At Georgetown University, a school that prides itself on justice and inclusivity, bigoted speakers should never receive backing from official university sources.
Georgetown has a clear duty, according to its Jesuit values, to uplift marginalized student voices and reject those who bring bigotry to campus. The Cardinal O’Connor Conference on Life, a student-run gathering that accompanies the annual March for Life, has a history of bringing intolerant speakers to campus. This troubling past should preclude Georgetown from offering its official endorsement to the event. Georgetown must follow through on its commitment to Jesuit values by revoking its support for the OCC and offer pro-abortion rights groups a chance to be heard.
Georgetown students, with the student organization Georgetown University Right to Life at the helm, first organized the conference in 2000 as an event for students in high school and college. The conference itself promotes the consistent life ethic, which includes opposition to abortion and the death penalty but also support for racial justice and expanded access to healthcare. Since its foundation, the conference has grown to become one of the United States’ largest conferences on the consistent life ethic and an important attraction for attendees of the annual March for Life. The OCC is a place for serious debate on abortion and a range of other human life themes, according to GU Right to Life President Kerry Ashkenaze (SFS ’21).
“We welcome differences in opinion and would encourage others to engage in dialogue with us,” Ashkenaze wrote in an email to The Hoya. “The Conference is always free to Georgetown students, faculty, and staff, and those of all beliefs are welcome and encouraged to attend and respectfully participate in our programming.”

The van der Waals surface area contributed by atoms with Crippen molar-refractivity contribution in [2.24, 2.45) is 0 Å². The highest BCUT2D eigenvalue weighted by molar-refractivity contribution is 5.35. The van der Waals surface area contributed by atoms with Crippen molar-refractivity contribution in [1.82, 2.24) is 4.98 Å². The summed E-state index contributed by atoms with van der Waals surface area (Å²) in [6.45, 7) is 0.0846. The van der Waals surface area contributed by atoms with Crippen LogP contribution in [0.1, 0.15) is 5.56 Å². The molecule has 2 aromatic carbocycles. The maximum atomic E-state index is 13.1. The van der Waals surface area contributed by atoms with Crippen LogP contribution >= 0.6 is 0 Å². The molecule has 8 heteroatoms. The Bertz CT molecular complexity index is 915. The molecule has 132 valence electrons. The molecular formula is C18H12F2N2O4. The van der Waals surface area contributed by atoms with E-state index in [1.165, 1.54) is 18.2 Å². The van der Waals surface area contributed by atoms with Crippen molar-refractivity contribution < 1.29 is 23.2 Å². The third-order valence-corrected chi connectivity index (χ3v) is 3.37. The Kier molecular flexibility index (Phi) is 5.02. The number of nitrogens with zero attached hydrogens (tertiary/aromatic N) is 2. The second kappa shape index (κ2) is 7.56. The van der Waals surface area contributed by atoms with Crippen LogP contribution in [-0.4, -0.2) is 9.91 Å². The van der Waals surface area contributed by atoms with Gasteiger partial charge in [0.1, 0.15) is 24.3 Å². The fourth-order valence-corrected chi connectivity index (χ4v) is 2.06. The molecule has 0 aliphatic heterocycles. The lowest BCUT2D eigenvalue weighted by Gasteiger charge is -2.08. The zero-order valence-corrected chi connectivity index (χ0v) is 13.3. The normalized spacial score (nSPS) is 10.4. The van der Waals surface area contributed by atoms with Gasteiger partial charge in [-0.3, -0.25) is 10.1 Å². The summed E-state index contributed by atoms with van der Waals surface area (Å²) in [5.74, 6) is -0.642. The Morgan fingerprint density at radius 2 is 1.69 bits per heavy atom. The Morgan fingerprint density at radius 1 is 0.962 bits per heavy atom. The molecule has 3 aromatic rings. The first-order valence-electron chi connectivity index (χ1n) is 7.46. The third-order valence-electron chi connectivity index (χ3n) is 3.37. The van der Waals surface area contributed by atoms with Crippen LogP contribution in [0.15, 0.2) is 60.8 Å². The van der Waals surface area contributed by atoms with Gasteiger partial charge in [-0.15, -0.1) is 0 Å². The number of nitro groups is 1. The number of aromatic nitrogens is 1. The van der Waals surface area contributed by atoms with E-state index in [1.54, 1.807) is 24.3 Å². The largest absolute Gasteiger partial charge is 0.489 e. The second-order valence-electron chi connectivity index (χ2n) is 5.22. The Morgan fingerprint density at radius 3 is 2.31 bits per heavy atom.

However, many students do not feel welcome at the conference. The Hoya has reported on pro-abortion rights protests during the OCC going as far back as 2002, and student efforts to oppose the conference or its speakers have only grown larger since then. These protests are not without merit: Previous keynote speakers have included figures like legal scholar Helen Alvaré — known for opposing gay marriage in both the media and the courts — and Cardinal Timothy Dolan, who authorized hush money payments to sexually abusive priests.
This year’s conference is no less heated. Gianna Jessen, the original 2021 keynote speaker who was removed from the conference’s lineup for unclear reasons, has implied Muslim immigrants are rapists. Further, the conference’s panel includes Alveda King, who has linked gay marriage to genocide.
Nevertheless, the conference lists various members of Georgetown’s leadership and institutions as official sponsors. Although Georgetown does not necessarily endorse the speakers who appear, per a university spokesperson, it continues to host the conference in accordance with the university’s free speech policy.
“Georgetown University is proud to be a university that deeply values our faith tradition and that encourages the free and open exchange of ideas,” the spokesperson wrote in an email to The Hoya. “This conference is guided by our Speech and Expression Policy. Georgetown University’s long-standing Speech and Expression policy has guided our approach to speech while maintaining the fundamental right of members of our community to free expression, dialogue and academic inquiry.”